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First time milling.. not sure what I'm doing wrong.

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RWanke

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Two answers while I was typing. :) You'll get better at it each time you do it.
 

RJSakowski

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If you are mounting the indicator in the spindle, you will need to lock your spindle to prevent the spindle from turning. Any rotation will change your zero.

Tramming is not the same as squaring your vise. Tramming refers to setting your spindle perpendicular to the table and should be done whenever you rotate the head. By adding a horizontal arm to your indicator setup and rotating the dial indicator 90º, you can use it to check tram. Check tram by zeroing the indicator in the table and rotating the spindle 180º. A properly trammed head will nit see a change in the zero. You can check both x and y axes although you may not be able to correct an out of tram condition in y. This iis called nod and some mills like the Bridgeport can adjust this.
 

Pcmaker

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I'm trying to figure out how to lock the spindle from turning
 

P. Waller

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If the machine has any play in the ways AT ALL you will likely get different indicator readings when you change the direction of travel. You could spend the rest of your life knocking a vice around and not achieve what you desire, in this madness lies.

One way to test for this is to watch the indicator when you change the direction of travel, if it moves the table is moving around on the ways.
A simple push by hand on each end of the table with the indicator at one end of the vice jaw will also tell you this.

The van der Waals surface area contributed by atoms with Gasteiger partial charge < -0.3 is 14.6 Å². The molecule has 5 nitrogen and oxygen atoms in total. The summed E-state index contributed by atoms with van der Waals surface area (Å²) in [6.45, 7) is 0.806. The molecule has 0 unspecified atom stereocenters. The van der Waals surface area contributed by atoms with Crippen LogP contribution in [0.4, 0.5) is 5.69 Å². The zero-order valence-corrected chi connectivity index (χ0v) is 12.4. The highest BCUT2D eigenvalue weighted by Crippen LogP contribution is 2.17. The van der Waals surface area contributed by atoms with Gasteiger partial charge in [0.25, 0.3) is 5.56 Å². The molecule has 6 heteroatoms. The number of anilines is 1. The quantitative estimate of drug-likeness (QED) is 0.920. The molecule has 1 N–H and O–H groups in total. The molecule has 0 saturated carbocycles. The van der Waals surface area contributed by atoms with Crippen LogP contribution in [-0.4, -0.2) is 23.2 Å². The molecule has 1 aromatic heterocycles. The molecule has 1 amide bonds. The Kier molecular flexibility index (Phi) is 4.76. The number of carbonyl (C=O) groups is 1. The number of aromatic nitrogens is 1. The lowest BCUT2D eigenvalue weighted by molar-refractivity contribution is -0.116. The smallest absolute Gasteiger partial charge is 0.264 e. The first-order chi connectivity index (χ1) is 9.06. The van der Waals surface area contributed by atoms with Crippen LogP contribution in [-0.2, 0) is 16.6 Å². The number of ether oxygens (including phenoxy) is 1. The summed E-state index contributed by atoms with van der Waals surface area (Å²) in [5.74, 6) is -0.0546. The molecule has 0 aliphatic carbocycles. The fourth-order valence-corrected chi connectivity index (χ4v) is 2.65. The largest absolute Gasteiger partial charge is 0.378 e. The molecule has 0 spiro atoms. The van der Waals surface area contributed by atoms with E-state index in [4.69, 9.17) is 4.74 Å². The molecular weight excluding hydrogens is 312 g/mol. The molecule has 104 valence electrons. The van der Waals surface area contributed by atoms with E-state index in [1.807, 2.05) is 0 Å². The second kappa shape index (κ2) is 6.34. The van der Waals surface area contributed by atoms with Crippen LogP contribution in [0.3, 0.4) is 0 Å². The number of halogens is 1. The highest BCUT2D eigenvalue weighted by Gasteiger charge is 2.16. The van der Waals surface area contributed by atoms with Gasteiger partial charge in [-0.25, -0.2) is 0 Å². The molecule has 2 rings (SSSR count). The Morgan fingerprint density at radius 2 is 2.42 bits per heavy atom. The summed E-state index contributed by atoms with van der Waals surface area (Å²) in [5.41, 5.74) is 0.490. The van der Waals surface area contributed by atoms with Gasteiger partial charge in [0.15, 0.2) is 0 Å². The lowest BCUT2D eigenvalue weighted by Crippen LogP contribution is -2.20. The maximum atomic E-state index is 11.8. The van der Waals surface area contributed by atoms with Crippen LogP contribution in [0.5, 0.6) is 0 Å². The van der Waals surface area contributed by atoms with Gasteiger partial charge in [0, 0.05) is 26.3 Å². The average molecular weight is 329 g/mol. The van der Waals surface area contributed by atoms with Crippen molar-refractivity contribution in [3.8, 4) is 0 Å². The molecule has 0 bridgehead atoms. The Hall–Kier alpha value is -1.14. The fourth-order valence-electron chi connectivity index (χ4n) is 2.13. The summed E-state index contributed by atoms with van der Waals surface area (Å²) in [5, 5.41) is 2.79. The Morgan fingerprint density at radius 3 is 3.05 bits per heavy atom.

P. Waller

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I'm trying to figure out how to lock the spindle from turning
Does it not have a spindle lock? I have never seen a manual mill that didn't, some work better then others of course.

If it is a drawbar collet spindle machine there must be some provision for locking the spindle in order to tighten or loosen the drawbar without rotating the spindle.
 

Pcmaker

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I'm sure it has a spindle lock, but haven't found out how to do it yet.
 

RJSakowski

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Does it not have a spindle lock? I have never seen a manual mill that didn't, some work better then others of course.

If it is a drawbar collet spindle machine there must be some provision for locking the spindle in order to tighten or loosen the drawbar without rotating the spindle.
That mill and others use a second wrench to hold the spindle when tightening/loosening the drawbar.
 

jcp

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The machines I have worked with have a spindle "Brake", but not a spindle "Lock".
 

Mitch Alsup

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Does it not have a spindle lock?
My Mill (Grizzly G0730) does not have a spindle lock. I be none of the 6*26 and 8*30 Mills have spindle locks.
It does have a Quill lock.

Spindle goes round and round.
Quill goes up and down.
 
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P. Waller

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The machines I have worked with have a spindle "Brake", but not a spindle "Lock".
A simple difference in nomenclature I suspect, if a device stops a spindle from freely rotating I call it a lock, a brake is also an accurate description.
I always use the brake on a Bridgeport mill to stop the spindle and drive as fast as possible.

A lathe without a spindle brake is annoying as well.
 

pacifica

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Yeah, it's hardened steel definitely. I was running my file on it and it was gliding smooth. I need to invest in carbide end mills or cobalt.

Which ones are better for hardened materials? Carbide or cobalt? And what coating?
You would probably be better off not trying to mill hardened steel. Very quickly you can ruin expensive tooling. Abrasive grinder will do the job.
 
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